Lessons from the tech market

‘Getting the vision right before you build the brand’

Having worked with a number of tech/platform startups over the past decade, whilst their actual product, target audience and starting points were different, for all of them, their vision being out there in the market was key to their success (or failure).

One of these startups has since grown to 1000 employees, with global offices around the world’s major markets and recently reached a market cap of $1.8 billion. Pretty nifty eh. Knowing the CEO and founder since it’s earliest days, I can honestly say that right from the start, marketing was as much his interest as the actual technology they were making was. So much so, the first few marketing directors didn’t last very long – why? Because they looked to simply bring what they had learned from other companies and apply it there. Now this doesn’t sound like a bad thing but the CEO understood that to stand out they needed to give wings to his vision, not a reworked version of someone else’s. To achieve that requires listening carefully and creating from scratch, not simply waiting for your chance to push an already conceived agenda. Indeed, this was his approach to how his own product developed, allowing customers to highlight what they individually connected with and what would make their lives easier in the future. In turn this allowed him to get their conversation with the market just right and proved to be a winning formula.

On the flipside, at another startup, this time an online B2C/B2B portal for employee engagement, online learning, community and volunteering opportunities and a digital personal profile to transcend all others to assist in finding work and like minded individuals (quite a mouthful already), all the emphasis was put on selling a brand and it’s macro ‘idea’ but not having the product to back it up. Don’t get me wrong the brand was noble in it’s holistic endeavour, offering some apparent value to business, consumer and education sectors, but what a mammoth task and even bigger audience to get it right for. The crucial flaw however was they never actually market checked their vision; testing for feedback from any of the intended users, to prove it’s worth as something they actually felt was needed, that they would use and importantly pay for (versus what they already had/did in these areas). But in this instance the CEO was so determined to carry out his own personal vision, in silo, that it led to a bottleneck in the business. No-one could move forward or prioritise work without his approval which in turn led to slow development and in the 3 years it took to almost get something built, many other providers had come out into the space with a finished product, which whilst did less, did very well in each of their respective, simpler focused parts. No-one actually wanted a holistic approach it turned out, just certain components done very well. Neither the intended users, nor his own management team agreed with his vision – This company went under. This is what happens when a company doesn’t listen to their audience, open itself to constructive criticism and doesn’t have focus and a clear demonstrable use but instead tries to tell them what they want.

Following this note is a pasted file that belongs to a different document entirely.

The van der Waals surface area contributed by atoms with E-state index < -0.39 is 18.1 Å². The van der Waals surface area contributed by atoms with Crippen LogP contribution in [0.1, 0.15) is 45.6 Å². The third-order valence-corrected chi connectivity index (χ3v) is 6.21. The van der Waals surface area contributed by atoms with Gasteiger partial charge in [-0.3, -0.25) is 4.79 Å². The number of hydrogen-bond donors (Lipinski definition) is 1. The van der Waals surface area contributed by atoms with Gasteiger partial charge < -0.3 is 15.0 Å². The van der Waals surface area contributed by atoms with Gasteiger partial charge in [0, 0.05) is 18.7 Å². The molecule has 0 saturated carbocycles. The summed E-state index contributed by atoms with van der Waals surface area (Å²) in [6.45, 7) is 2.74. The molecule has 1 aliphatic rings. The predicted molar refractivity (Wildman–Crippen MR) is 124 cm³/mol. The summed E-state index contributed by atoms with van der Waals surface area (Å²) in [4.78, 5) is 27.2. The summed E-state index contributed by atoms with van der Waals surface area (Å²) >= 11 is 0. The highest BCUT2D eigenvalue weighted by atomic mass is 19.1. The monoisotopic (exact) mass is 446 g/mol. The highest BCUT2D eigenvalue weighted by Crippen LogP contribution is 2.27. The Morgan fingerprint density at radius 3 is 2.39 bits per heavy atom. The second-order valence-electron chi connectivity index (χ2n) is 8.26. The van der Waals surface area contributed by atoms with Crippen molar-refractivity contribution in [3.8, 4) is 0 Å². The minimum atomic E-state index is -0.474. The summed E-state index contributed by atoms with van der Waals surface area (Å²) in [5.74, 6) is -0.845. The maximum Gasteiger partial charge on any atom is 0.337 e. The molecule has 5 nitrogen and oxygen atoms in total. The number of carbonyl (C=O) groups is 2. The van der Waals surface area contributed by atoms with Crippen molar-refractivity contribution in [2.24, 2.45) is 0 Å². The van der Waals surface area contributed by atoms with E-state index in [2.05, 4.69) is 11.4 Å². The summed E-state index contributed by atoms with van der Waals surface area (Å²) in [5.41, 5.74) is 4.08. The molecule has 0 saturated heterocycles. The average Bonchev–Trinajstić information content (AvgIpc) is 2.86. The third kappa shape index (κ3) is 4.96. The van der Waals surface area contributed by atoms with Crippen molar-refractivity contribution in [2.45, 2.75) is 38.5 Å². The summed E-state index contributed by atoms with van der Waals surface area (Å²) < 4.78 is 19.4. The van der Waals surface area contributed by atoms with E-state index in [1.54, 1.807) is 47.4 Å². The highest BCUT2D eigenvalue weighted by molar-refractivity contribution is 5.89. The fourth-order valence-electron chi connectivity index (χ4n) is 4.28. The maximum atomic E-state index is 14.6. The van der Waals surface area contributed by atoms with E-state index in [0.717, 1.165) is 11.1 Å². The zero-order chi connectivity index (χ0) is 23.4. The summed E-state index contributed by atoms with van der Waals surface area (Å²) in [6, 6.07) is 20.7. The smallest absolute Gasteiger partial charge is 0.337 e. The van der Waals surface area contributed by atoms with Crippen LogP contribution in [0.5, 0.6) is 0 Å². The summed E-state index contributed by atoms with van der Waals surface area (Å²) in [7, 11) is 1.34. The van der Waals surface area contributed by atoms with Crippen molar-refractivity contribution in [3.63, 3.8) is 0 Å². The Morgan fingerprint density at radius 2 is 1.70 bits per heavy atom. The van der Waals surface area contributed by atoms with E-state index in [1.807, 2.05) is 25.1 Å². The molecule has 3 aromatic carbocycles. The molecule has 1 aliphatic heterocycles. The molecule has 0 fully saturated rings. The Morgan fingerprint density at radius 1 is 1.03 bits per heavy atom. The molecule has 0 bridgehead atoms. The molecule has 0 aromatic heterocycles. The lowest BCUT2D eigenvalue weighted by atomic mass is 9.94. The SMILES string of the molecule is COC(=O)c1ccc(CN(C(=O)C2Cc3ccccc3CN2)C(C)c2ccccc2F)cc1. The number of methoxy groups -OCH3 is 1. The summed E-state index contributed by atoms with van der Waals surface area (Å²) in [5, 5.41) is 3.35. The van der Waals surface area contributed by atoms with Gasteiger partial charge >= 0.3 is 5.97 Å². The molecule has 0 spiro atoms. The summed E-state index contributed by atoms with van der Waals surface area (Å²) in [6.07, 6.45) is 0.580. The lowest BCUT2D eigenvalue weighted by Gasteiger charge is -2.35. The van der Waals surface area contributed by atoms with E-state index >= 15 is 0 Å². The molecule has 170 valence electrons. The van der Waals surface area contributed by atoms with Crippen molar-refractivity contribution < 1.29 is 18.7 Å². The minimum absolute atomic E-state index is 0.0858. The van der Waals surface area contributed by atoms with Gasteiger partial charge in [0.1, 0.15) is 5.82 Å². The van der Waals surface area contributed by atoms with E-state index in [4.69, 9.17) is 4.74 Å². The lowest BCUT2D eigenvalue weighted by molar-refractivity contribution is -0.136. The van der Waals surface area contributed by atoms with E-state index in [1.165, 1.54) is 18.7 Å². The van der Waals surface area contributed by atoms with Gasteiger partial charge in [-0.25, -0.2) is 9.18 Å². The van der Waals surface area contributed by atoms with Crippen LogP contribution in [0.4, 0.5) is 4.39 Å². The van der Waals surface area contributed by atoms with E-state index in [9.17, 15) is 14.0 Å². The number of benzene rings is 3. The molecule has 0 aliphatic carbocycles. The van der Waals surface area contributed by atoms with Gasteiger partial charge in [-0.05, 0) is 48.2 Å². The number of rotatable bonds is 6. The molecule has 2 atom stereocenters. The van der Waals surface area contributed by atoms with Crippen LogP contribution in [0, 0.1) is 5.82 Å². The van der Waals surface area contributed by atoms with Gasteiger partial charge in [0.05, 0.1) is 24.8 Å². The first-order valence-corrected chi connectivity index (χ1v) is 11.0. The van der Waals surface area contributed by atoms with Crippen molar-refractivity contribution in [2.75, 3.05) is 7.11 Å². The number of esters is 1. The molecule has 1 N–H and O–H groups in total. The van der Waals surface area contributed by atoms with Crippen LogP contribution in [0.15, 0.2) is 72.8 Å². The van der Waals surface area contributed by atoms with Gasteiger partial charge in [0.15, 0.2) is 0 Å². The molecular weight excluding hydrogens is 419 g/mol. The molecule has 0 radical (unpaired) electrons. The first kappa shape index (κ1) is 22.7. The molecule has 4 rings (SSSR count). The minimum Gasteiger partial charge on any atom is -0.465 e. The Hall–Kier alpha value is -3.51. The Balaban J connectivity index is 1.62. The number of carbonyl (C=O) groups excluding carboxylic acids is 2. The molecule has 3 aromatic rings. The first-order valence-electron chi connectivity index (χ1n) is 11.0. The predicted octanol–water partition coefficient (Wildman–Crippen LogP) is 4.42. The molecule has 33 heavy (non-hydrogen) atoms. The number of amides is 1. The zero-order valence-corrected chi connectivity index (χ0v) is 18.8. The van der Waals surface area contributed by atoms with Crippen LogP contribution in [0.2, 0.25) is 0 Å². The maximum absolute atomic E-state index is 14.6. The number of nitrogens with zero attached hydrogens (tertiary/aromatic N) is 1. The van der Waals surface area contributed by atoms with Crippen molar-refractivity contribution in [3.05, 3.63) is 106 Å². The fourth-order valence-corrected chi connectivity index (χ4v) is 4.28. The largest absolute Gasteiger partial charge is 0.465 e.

Looking ahead, AI today is being marketing as something we should all want as consumers. Some markets in the world might like the idea of talking to a device in the home and having it play us a song, remind us of an appointment or answer a question so we don’t have to search for it. The fact is people don’t want every aspect of their home life replaced and they certainly don’t want a little spy in their home that feeds back information to the world’s biggest technology companies (Amazon & Google) what their habits are just to better push advertisers’ products down to them in other ways. However, these technology giants can put enough budget behind their advertising and message to develop the necessary critical mass, that makes owning such things as the norm in at least an American household. If you’re reading this blog you’re probably in a different league in terms of spend so this is why it’s absolutely critical to road test your concept/product with it’s intended customer, so you’ll be able to market with complete confidence how your audience see’s you/your value to them, rather than missing the trick and pushing how you want to be viewed at them instead. Give it away, listen closely, adapt, give it away again, listen closely again, adapt again..now you’re ready to spend money on the brand and strongly position it’s vision in the market knowing it’s already a winner!